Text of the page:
Family Law Blog

A Gold Medal Winning Property Settlement?

Posted by on 10 Aug 2012

The speed in which Tom Cruise and Katie Holmes reached a divorce settlement would surely have won "gold" in any family law Olympiad! Leaving the world, and more to the point, the world's media, stunned by the outcome, Tom and Katie have recently proven that not all divorces need end up in the Court system.

With the rate of divorce in Australia trending upwards (http://www.abs.gov.au/), and as many as two in every three marriages ending in divorce, a large portion of our population are now struggling with the impact of the breakdown of a relationship.

Despite the perception of greedy lawyers in television shows, the dramatised celebrity break-ups, or the interesting “spin” placed on stories in the media, there are some promising statistics available to those going through a difficult relationship breakdown. In particular, about 6% of all applications filed in the Australian family law courts are settled by consent and without the need for a Judge (or Federal Magistrate) to make a final decision.

As the Courts move towards compulsory mediation and family dispute resolution, the American-born model of "collaborative law” is also becoming increasingly successful for separated couples who want an efficient and individual-based resolution of their family law matter.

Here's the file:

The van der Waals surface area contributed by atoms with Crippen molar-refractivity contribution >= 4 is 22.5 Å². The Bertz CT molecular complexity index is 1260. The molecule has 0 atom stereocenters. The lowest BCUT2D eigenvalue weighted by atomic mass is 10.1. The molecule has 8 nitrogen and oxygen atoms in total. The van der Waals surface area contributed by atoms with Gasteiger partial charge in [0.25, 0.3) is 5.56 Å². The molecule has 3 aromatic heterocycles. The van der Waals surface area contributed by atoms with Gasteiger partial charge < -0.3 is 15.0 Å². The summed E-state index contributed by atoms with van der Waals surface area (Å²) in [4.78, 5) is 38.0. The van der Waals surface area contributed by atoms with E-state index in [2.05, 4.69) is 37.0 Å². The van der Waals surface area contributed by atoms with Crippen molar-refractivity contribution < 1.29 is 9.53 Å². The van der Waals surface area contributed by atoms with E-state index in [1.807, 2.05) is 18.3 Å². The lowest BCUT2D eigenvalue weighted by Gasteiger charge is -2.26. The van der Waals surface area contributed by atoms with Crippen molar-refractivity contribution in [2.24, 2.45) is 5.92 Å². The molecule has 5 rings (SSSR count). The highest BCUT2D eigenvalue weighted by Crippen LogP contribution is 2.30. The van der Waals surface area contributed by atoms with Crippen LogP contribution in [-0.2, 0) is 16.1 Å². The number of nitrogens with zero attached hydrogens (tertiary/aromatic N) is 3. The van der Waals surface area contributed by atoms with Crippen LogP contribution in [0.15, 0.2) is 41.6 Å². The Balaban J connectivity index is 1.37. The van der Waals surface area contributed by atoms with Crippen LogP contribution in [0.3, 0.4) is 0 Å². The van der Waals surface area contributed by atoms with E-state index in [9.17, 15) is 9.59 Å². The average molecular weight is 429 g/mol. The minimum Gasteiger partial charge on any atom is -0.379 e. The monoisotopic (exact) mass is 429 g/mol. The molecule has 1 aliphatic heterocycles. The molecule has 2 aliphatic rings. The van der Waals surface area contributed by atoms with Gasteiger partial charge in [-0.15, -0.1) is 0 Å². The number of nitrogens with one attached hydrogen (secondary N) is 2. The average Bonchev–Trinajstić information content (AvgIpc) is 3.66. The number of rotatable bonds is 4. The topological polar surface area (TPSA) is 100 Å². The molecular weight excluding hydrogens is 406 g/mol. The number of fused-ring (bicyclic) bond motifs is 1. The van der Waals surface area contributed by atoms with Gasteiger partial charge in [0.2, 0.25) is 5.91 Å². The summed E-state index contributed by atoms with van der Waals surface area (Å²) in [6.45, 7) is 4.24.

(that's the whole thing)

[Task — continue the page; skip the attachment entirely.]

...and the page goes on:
Avoiding the Court system and negotiating your own settlement can have significant advantages emotionally and financially.

The Sydney Morning Herald on 24 July 2012 reported on recent research that shows women are generally poorer, and men lonelier, after divorce (http://www.smh.com.au/national/women-poorer-men-lonelier-after-divorce-20120723-22kpd.html). The article summarises the available data in relation to a woman’s income and employment following the breakdown of a marriage. It suggests that while couples are not only dealing with the financial strain of re-establishing their lifestyles following the breakdown of a relationship, their ongoing financial circumstances will also take time to recover, if at all. This is particularly relevant when the divorce follows costly litigation in the family law courts.

Changing times give way to changing attitudes however, which is followed by adjusting the systems we have in place. The good news for everyone is that there are options now for couples to negotiate their own settlement, independently of the Court. Mediation and family dispute resolution practitioners can help couples take control of their own issues and determine their own settlement. Whilst the financial stakes may not be as high as in the Cruise/Holmes matter, we can follow their approach and negotiate a settlement that both parties are happy with.